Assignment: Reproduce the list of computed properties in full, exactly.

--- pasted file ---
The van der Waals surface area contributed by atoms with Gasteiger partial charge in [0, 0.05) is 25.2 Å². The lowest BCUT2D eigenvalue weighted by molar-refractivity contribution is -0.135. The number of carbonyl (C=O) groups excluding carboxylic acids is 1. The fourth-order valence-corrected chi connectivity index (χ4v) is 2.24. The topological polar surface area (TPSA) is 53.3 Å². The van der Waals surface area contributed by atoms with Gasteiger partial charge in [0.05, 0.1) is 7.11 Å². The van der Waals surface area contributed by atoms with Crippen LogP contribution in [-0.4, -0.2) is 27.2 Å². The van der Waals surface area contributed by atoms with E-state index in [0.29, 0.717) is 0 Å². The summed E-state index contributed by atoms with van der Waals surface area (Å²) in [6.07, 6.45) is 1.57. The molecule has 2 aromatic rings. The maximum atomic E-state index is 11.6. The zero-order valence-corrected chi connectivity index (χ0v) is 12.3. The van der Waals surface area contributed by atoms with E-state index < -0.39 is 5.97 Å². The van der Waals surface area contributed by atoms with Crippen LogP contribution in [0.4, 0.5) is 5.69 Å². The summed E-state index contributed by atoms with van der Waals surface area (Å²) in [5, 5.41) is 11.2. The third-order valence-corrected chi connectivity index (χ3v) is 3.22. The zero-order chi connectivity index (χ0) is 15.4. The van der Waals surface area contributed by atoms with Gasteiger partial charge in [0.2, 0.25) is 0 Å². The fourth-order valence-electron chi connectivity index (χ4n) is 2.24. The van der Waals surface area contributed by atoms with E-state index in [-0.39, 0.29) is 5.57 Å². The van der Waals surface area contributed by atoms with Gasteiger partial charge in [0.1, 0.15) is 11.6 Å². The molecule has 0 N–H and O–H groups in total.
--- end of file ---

The van der Waals surface area contributed by atoms with Gasteiger partial charge in [0, 0.05) is 25.2 Å². The lowest BCUT2D eigenvalue weighted by molar-refractivity contribution is -0.135. The number of carbonyl (C=O) groups excluding carboxylic acids is 1. The fourth-order valence-corrected chi connectivity index (χ4v) is 2.24. The topological polar surface area (TPSA) is 53.3 Å². The van der Waals surface area contributed by atoms with Gasteiger partial charge in [0.05, 0.1) is 7.11 Å². The van der Waals surface area contributed by atoms with Crippen LogP contribution in [-0.4, -0.2) is 27.2 Å². The van der Waals surface area contributed by atoms with E-state index in [0.29, 0.717) is 0 Å². The summed E-state index contributed by atoms with van der Waals surface area (Å²) in [6.07, 6.45) is 1.57. The molecule has 2 aromatic rings. The maximum atomic E-state index is 11.6. The zero-order valence-corrected chi connectivity index (χ0v) is 12.3. The van der Waals surface area contributed by atoms with E-state index < -0.39 is 5.97 Å². The van der Waals surface area contributed by atoms with Crippen LogP contribution in [0.4, 0.5) is 5.69 Å². The summed E-state index contributed by atoms with van der Waals surface area (Å²) in [5, 5.41) is 11.2. The third-order valence-corrected chi connectivity index (χ3v) is 3.22. The zero-order chi connectivity index (χ0) is 15.4. The van der Waals surface area contributed by atoms with Gasteiger partial charge in [0.2, 0.25) is 0 Å². The fourth-order valence-electron chi connectivity index (χ4n) is 2.24. The van der Waals surface area contributed by atoms with E-state index in [-0.39, 0.29) is 5.57 Å². The van der Waals surface area contributed by atoms with Gasteiger partial charge in [0.1, 0.15) is 11.6 Å². The molecule has 0 N–H and O–H groups in total.